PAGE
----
A new venture, and a discussion of yarn management

Welcome to Knit One Spin Too. I aim to bring fiber arts to you. That means workshops to your area, knowledge to your computer, and information to your hands.

I’m starting out with my very first series of workshops on July 27 – 29 2012. On April 15 or so, I will open registration for a weekend of workshops held at Hofstra University in Uniondale, NY. I’m calling this new event “Spin-U 2012”, since I hope to have more than one Spin-U in the future. You’ll be able to find out more information as I have it via our Events page.

With that bit of administrivia out of the way, I wanted to have a small discussion about yarn management.

Yarn management is how you handle your yarn after it’s spun. If you’ve wound it on to your spindle or bobbin, that’s yarn management. If you’ve tied it up in a hank or balled it on a winder or nostepinde, that’s yarn management.

This past weekend, I went to Homespun Yarn Party in Savage, MD. I held a longest thread contest. When watching my spindle spinners, I became aware that there needs to be a discussion of yarn management for spindle spinners:

Laura and Corinne spinning

Laura and Corinne spindle spinning

Spindle spinners often end up with a length of yarn that is as long as their body is tall, sometimes longer if they reach up over their heads to spin like Corinne is doing above. What do you do to move that yarn from its spun form onto the spindle? Do you use wide arm movements and squiggly yarn tangles to move the yarn onto your spindle shaft? There are better ways.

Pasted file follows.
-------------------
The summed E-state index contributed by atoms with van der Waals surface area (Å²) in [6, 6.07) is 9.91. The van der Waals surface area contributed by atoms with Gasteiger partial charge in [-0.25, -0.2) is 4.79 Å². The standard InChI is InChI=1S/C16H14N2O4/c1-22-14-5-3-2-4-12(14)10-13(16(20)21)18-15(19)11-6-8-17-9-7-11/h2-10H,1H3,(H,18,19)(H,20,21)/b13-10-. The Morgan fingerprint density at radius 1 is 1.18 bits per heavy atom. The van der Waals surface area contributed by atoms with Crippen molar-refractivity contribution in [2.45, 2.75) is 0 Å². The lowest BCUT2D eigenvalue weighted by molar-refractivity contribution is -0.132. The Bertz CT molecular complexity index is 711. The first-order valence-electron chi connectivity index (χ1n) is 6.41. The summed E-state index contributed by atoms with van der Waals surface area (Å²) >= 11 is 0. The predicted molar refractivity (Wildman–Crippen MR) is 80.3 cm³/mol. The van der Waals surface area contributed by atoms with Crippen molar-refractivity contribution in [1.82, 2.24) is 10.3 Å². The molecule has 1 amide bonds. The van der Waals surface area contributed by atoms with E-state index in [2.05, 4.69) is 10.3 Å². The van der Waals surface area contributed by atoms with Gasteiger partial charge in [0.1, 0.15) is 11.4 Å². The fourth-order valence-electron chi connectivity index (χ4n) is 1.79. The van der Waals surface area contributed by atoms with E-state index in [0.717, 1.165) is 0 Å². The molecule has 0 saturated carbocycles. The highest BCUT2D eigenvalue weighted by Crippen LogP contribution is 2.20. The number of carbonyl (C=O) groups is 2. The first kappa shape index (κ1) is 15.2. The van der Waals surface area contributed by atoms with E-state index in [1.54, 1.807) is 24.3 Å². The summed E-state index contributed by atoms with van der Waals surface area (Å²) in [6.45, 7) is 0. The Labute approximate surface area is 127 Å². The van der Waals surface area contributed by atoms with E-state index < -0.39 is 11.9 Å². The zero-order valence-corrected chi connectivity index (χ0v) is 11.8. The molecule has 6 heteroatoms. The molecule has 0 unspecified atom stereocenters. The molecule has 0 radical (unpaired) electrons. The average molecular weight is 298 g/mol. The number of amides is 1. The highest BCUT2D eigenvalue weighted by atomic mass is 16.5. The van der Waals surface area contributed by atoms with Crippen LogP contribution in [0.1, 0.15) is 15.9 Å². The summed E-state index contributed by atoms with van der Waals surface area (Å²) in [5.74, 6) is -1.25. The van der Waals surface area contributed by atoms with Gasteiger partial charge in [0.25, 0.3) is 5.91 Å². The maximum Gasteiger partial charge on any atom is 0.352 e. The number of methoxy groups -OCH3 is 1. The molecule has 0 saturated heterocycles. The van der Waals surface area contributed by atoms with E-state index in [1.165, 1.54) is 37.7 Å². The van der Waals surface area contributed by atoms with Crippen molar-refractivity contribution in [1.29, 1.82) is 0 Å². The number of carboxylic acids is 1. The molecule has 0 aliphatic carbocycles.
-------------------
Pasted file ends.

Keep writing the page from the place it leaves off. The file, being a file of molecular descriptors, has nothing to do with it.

One way is to butterfly or wind the yarn on your fingers, creating a much shorter, but well controlled length of loose yarn between the spindle and your hands. Abby Franquemont shows her version of this technique at about 3:56 in the video below:

Abby’s video shows how she handles her yarn, winding it between her index and middle fingers. She doesn’t make a point of showing you what she’s doing, so I took a quick video of my own to demonstrate “butterflying” yarn on my fingers:

There are lots of ways to do this technique. This is just the way that I do it. I know people who wrap the yarn around their pointer and middle finger like Abby does, walking it up to the spindle, and I know people who wrap the yarn around the widest part of their fiber holding hand, although wrapping the yarn that way can affect the twist in the singles, increasing or decreasing it. Do what’s comfortable for you. There is no “spinning police”.

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